Sugar takes a toll on your skin. It can age the skin and contribute to acne. You may have heard that the sugar-acne connection is a myth that was debunked by science. This argument is usually based on a single study. In this study, one group of people was asked to eat a chocolate bar and the other was not. There was no difference in acne between the two groups. Some took this as proof that there is no connection between sugar (or diet in general) and acne. However, many scientists have found flaws in this study. The focus is shifting to newer studies showing that there is indeed a sugar-acne connection.


Studies have found that replacing high glycemic load foods with low glycemic load foods reduces acne. The lower glycemic load diet was often lower in carbohydrates and higher in protein. Researchers actually counted the number of pimples before and after the diet changes. Pimples reduced by 30-50%. The trick is you have to be patient. Milder pimples started to go away by 5 weeks after the diet change. But most of the regular/ severe pimples took 10-12 weeks to fade. In fact, one study only lasted 8 weeks and found that the diet did not help within that time – so timing is everything.


So what does glycemic load mean? To put it simply, glycemic load refers to how “sugary” the food is and how quickly it affects blood sugar.

Some high glycemic load foods are:

– White bread/ white pasta/ white rice

– Sweet drinks (pop, juice, sugary coffee)

– Candy, chocolate, baked goods

– French fries and chips

– Pizza

– Sweet cereals

Some low glycemic load foods used in the studies were:

– Lean meat (e.g. poultry) and fish

– Whole wheat bread/pasta (but not an excessive quantity)

– Vegetables and fresh fruit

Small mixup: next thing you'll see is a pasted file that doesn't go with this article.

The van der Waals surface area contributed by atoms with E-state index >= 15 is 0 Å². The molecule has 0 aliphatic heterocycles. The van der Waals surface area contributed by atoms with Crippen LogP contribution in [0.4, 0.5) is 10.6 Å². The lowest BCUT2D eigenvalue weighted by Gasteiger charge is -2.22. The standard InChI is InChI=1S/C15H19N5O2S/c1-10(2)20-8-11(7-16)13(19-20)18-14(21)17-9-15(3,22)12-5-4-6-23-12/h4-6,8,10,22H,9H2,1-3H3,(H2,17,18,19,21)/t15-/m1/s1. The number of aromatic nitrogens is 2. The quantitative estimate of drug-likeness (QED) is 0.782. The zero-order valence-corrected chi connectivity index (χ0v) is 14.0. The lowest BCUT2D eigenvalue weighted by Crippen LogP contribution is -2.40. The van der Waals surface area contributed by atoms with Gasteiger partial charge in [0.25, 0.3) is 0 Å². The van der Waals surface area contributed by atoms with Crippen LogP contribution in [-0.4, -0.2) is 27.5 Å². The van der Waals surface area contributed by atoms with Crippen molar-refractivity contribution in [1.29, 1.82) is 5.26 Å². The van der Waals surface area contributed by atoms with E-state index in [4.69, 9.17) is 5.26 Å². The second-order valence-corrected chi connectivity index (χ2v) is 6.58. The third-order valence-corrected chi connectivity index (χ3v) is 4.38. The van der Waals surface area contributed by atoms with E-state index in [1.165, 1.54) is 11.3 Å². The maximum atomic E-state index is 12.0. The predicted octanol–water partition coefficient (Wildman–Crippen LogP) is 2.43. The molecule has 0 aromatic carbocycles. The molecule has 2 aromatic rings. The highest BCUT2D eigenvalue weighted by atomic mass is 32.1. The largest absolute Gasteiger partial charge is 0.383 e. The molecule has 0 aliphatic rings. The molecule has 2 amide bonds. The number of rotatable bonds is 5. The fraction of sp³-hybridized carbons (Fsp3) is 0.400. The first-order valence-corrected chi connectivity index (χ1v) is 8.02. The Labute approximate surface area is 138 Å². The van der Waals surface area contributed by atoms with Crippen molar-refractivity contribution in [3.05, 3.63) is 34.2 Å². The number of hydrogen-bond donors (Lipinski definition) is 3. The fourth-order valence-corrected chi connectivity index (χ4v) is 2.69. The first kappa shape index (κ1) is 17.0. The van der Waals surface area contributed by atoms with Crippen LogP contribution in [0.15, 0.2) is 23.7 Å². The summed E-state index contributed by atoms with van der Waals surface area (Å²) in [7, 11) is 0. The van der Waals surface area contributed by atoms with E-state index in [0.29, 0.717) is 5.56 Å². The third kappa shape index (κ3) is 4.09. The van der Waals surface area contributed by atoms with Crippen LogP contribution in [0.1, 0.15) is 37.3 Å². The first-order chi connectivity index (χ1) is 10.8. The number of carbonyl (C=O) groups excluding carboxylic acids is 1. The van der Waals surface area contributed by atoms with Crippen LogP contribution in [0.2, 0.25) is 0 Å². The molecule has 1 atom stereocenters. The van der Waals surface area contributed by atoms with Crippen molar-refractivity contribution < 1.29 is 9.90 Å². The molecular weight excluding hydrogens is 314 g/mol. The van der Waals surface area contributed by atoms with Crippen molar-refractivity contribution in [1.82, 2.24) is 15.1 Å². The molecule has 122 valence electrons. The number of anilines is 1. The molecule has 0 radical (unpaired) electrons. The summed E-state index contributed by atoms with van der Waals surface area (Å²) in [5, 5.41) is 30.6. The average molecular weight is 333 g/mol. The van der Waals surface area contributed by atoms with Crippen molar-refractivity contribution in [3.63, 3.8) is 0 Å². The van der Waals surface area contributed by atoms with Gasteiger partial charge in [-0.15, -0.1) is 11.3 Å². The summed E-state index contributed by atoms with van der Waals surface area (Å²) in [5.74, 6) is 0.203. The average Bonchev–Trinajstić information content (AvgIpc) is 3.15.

– Barley

The Biology

There are a few theories on how sugar leads to acne. High glycemic load foods can spike blood sugar leading to a spike in insulin. This makes it easier for other hormones like androgens to cause acne. For example, androgens increase sebum production. Insulin spikes also increase cell growth and inflammation in a way that can clog pores. All these changes make the skin more prone to infection by acne-causing bacteria.

Naturally, replacing sugary foods with these healthier foods will boost levels of other nutrients. These nutrients, like vitamin A, zinc, good fats and fiber, are also good for the skin.

So, if you’re struggling with acne there are natural options out there. Work with a naturopath to sort out the right diet for you. Often there are other diet changes that need to be made in addition to reducing sugar. Herbs and nutritional supplements can help as well. In stubborn cases, ask your naturopath about food sensitivity testing or cosmetic acupuncture to manage acne.

If you are interested in naturopathic services please contact Holland Landing Health Centre at 905-853-7900 or via e-mail at



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